2008 graduate of William and Mary Law School

jeffreydane

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Re: In risky new plan, W&L scraps 3L year
« Reply #8 on: March 25, 2008, 02:15:28 AM »
   I visited W&L the other week, and I think that this post misrepresents the reformation of curriculum at W&L based off the dean of admissions description of the transformation.  As Lenny mentioned earlier, this does not do away with electives at all, or with traditional "teaching" of the law; it's not just practicing under an attorney.  Instead it is a practical focus on courses that are taught nearly everywhere. 

    Furthermore, it is my understanding that this transformation is already taking place across the sphere in law schools.  Vanderbilt has already switched many of their classes to this practical focus including 1 1l course.  The professor who created it there, is now "visiting" at Harvard.  Many other schools seem to be following this broad reform towards practicality.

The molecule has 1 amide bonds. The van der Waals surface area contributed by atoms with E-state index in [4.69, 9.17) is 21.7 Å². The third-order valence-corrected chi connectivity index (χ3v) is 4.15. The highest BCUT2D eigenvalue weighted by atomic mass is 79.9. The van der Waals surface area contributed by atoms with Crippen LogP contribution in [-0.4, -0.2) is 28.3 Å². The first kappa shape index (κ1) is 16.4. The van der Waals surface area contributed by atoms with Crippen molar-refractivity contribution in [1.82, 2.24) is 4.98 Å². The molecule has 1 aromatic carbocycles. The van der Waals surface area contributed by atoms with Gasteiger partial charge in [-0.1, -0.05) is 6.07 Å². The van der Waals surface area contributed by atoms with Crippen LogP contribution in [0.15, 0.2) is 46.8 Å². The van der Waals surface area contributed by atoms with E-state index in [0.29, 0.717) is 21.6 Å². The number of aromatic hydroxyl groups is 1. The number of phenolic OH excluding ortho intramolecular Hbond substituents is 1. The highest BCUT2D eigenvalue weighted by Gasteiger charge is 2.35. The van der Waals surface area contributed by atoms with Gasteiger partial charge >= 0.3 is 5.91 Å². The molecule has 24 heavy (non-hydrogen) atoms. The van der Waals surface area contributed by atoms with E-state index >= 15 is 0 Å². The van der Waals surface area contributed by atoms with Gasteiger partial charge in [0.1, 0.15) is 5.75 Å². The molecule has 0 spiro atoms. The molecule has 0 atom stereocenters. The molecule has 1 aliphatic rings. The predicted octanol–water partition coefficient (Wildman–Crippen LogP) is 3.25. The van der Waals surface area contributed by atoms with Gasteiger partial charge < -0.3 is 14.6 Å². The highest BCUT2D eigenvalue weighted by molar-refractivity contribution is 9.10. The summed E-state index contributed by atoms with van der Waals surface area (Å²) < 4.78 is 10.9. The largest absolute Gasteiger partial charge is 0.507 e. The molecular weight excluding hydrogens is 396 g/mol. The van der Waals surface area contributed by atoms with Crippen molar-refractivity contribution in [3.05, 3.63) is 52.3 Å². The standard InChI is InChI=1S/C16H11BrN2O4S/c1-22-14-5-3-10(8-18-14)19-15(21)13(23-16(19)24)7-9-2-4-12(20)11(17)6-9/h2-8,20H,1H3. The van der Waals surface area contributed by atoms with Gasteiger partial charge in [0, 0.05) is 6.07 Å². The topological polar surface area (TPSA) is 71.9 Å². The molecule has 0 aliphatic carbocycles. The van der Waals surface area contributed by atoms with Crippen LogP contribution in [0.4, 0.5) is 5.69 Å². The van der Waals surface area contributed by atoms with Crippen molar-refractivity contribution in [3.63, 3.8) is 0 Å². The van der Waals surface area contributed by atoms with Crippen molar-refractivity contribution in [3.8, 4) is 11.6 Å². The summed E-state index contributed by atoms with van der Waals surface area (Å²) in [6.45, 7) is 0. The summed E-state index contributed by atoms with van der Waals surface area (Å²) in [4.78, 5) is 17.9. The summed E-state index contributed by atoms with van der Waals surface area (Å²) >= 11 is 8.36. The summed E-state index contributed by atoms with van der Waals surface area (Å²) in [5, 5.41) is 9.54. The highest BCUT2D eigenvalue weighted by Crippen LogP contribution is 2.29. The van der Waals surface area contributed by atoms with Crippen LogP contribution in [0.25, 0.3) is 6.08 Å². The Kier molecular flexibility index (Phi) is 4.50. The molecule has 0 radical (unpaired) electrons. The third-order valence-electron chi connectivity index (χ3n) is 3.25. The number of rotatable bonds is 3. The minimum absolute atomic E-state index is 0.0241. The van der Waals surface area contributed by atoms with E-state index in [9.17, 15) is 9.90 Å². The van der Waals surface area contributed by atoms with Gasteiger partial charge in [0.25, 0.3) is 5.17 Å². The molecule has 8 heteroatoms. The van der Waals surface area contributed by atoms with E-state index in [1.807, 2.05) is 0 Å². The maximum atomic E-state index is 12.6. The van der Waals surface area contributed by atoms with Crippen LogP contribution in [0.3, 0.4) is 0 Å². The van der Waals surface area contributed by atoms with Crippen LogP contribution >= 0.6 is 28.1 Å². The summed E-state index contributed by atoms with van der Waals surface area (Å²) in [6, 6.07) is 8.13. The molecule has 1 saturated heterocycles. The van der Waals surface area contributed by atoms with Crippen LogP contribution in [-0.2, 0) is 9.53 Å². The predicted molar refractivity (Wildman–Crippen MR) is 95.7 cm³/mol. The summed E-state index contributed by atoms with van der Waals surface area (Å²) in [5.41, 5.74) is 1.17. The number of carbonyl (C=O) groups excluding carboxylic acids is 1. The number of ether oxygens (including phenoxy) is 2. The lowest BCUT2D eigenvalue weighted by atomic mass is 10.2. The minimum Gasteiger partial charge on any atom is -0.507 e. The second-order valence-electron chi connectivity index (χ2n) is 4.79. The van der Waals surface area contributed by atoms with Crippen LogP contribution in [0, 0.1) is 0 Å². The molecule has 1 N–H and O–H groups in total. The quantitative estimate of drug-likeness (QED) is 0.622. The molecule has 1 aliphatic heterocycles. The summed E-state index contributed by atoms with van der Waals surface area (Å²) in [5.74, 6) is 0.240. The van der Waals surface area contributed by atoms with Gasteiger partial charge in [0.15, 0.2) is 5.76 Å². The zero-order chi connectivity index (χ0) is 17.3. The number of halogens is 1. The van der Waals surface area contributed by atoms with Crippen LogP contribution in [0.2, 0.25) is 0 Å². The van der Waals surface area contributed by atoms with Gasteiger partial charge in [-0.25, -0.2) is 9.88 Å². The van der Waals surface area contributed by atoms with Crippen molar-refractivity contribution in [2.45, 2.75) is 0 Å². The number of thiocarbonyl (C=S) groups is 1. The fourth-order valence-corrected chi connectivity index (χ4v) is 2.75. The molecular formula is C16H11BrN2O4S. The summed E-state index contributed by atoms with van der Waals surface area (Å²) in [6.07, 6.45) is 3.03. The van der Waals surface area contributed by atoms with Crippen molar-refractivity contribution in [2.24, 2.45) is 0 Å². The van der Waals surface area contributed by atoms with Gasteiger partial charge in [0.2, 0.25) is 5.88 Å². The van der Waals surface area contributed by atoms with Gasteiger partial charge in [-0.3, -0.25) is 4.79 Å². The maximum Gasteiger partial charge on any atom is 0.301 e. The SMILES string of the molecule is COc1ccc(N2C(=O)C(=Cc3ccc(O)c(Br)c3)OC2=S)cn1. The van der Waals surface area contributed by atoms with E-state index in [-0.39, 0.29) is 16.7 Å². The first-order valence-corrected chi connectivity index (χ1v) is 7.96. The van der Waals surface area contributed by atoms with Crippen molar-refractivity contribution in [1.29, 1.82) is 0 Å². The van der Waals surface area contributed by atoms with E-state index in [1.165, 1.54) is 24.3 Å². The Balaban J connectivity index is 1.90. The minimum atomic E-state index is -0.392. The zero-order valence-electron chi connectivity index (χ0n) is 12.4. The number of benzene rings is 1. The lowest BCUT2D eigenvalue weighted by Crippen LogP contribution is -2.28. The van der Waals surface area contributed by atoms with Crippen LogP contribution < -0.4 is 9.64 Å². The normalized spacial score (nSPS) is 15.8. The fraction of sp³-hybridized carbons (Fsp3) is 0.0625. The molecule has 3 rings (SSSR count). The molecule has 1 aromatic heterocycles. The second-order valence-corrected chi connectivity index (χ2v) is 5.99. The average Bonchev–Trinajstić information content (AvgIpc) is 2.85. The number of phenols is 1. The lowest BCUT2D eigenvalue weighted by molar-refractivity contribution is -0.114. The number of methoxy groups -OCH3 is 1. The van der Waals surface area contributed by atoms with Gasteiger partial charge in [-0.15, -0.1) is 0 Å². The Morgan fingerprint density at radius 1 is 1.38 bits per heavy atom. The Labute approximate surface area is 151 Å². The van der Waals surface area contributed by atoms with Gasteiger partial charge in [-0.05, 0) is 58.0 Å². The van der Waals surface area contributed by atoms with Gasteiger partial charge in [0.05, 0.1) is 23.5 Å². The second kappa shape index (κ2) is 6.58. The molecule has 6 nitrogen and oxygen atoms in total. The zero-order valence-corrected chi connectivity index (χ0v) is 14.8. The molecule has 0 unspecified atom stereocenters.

However, since I'm considering W&L strongly, I'd love to hear more discussion about how this will affect the future of the program and if people are hearing something different than what the dean described. 
   

segundo

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Re: In risky new plan, W&L scraps 3L year
« Reply #9 on: March 25, 2008, 09:20:50 AM »
I visited W&L the other week, and I think that this post misrepresents the reformation of curriculum at W&L based off the dean of admissions description of the transformation.  As Lenny mentioned earlier, this does not do away with electives at all, or with traditional "teaching" of the law; it's not just practicing under an attorney.  Instead it is a practical focus on courses that are taught nearly everywhere.